The town of New Bern, North Carolina, located approximately 40 miles inland from the coastline along the Neuse River, has recorded storm surge greater than 6 feet above ground level for more than 24 hours in a row. The Neuse River is a saltwater river that empties into the Pamlico Sound in coastal North Carolina, and storm surge levels exceeded 10.0 feet last night in the town of New Bern during the high tide cycle.
A rapid-deployment U.S. Geological Survey (USGS) tidal gauge captured the storm surge as it traveled nearly 40 miles inland from the coastline upstream in the Neuse River. The tidal gauge was located along the Trent River, which empties into the larger Neuse River, at Highway 70 in New Bern.
Earlier yesterday afternoon, the storm surge began to pile up along the coastlines of North Carolina. A before-and-after photo from a webcam at Union Point in New Bern between 1:23pm and 5:18pm EDT captures the incredible rise of the Neuse River due to storm surge, and this was approximately 6 feet of storm surge based off the time comparison of the webcam photo to the nearby tidal gauge.
The storm surge would later surpass a devastating 10 feet of inundation above ground level during the evening of September 13th as the high tide cycle arrived. There were numerous water rescues according to local authorities, and these rescues are still being attempted as of 4:00pm EDT, due to storm surge levels that are still above 6 feet of inundation.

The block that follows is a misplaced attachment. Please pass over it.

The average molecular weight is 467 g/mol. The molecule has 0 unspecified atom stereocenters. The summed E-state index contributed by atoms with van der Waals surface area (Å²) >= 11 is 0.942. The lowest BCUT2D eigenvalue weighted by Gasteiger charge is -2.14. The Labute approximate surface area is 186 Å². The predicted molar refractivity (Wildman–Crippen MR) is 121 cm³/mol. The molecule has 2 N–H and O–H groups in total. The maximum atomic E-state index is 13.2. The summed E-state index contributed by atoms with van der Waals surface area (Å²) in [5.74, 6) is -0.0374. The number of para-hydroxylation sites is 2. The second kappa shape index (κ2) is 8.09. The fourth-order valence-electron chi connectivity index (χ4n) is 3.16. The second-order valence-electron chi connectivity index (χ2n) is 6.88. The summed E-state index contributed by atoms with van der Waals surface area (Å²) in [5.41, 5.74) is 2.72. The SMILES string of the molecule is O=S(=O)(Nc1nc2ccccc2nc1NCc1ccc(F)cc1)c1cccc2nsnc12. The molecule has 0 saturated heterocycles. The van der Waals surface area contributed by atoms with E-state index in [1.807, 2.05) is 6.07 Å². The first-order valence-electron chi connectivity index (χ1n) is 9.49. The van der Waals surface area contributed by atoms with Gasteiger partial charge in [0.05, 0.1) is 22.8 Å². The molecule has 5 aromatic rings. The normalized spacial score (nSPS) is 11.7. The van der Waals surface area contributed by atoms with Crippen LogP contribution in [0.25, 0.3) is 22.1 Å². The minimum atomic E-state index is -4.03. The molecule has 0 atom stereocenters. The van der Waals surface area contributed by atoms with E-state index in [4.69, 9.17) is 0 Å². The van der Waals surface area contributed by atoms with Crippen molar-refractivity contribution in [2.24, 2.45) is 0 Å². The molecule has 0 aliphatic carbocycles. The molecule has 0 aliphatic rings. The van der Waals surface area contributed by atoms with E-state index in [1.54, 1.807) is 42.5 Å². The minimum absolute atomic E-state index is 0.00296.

Video from a local news source from an adjacent town to the north of New Bern showed video of the massive surge pushing into the town of Belhaven, North Carolina, last night.
Catastrophic freshwater flash flooding, and major storm surge, will continue for the rest of the day across the majority of eastern North Carolina and the coastlines, as well as portions of northeastern South Carolina. The latest updates from the National Hurricane Center are being updated hourly on Hurricane Florence. Updates on the flash flooding can be found on the Weather Prediction Center‘s website, in addition to your local news and radio outlets. For the latest information on storm surge, you can follow the National Hurricane Center’s Storm Surge Unit on Twitter at @NHC_Surge.